Gods, I HATE this fucking movie...but the crew of Betty are space pirates of the first type that did dirty off-the-book jobs for money. In the (dog shit) film, the Betty was delivering hijacked humans in hype-sleep pods that were to be used has alien breeding stock. Just reading that last part again...they took humans while they were in status to be used for the violent birthing of a dangerous and illegal alien lifeform. This easily makes the crew of the Betty some bad dudes. Man, Michael Wincott can play one bad mother fucker!
The Pirate Clans from Exo-Squad (1993-1994)
Before the creation of the Neosapians, space was conquered with the use of convicts. The majority of these forced laborers were used for mining in the rings and moons of Saturn. Freedom among the stars was to be their reward if they survived the labor. When he Neosapians were created, the government abandoned these convicts, and this forged these convicts to aggressive, larger, stronger breed of man that naturally hated Terrans and their new puppets, the Neosapians. The mining of Saturn allowed the Pirate Clans to construct warships that were used to raid Terran vessels. Their home base of operations is the tenth planet in the Sol System, the dark matter world of chaos. These Pirates Clans are closer to type one space pirate, and pretty gritty for a 'kids' cartoon show.

Outlaw Star (1996-?)
When humanity discoveries an new element called 'dragonite', that allows for FTL travel, and opens the stars up for humanity. In this new reality, the Chinese, Triad-like space pirates are the first to travel into deep space, and develop a grapple hand attachment for their warships to seize and pillage. These Chinese pirate gangs also use magic and hordes of no-name soldiers, and often fight among themselves. The pirates seem to be trigger for the Earth to establish the four space empires.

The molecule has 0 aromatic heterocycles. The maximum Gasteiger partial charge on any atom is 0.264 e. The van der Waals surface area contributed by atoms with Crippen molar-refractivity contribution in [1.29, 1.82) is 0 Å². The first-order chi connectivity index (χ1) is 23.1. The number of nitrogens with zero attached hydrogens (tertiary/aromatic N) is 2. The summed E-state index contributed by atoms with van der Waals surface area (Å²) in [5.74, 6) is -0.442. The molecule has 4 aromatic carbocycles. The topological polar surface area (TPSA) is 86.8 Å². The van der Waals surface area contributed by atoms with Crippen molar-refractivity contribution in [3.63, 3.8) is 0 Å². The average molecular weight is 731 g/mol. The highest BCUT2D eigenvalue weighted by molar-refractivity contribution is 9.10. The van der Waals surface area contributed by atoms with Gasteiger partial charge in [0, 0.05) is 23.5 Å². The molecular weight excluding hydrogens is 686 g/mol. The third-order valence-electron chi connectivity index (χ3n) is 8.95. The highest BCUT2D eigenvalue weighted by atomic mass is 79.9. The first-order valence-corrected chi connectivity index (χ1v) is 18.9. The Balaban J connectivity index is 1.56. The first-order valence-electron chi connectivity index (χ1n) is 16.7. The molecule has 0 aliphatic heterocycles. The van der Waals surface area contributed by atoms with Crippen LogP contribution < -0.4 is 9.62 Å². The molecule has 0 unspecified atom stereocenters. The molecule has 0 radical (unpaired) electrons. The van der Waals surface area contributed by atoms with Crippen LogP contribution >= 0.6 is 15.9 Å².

1. I really enjoyed this! I think I'll have to dust off my copy of Exo-Squad and give it a re-watch.

    I might have to disagree with you on Alien: Resurrection :). Although its less-than-serious mood doesn't fit well with the previous movies, if you consider it a sort of offshoot rather than a numbered sequel, it's pretty entertaining. I think everyone would feel much differently about it if it wasn't an Aliens movie.

  2. Exo-Squad is going to get a full blogpost in the future, I can remember it on TV back in the day when I was in my senior year of HS. Yes, I was a senior in 1995.
    Portions of ALIENS: Resurrection are okay, and if it had not been an ALIENS film, than it would have been better. I think they wasted the talent of actors they had, and I think elements of the plot would have worked...but, it was still a disappointment to me.

  3. You can pick up Wing Commander Privateer from GoG.com if you're so inclined:

  4. You might beat me to the Exo-Squad post :). Was just thinking of covering it myself. My biggest problem with Resurrection was the newborn. That thing was awful looking.

  5. I would cover it! I would love to see another POV on it! Yeah, that whole newborn thing...*shudder*

  6. Let me first just say I love this blog of yours, but I think you take the Human side out of it.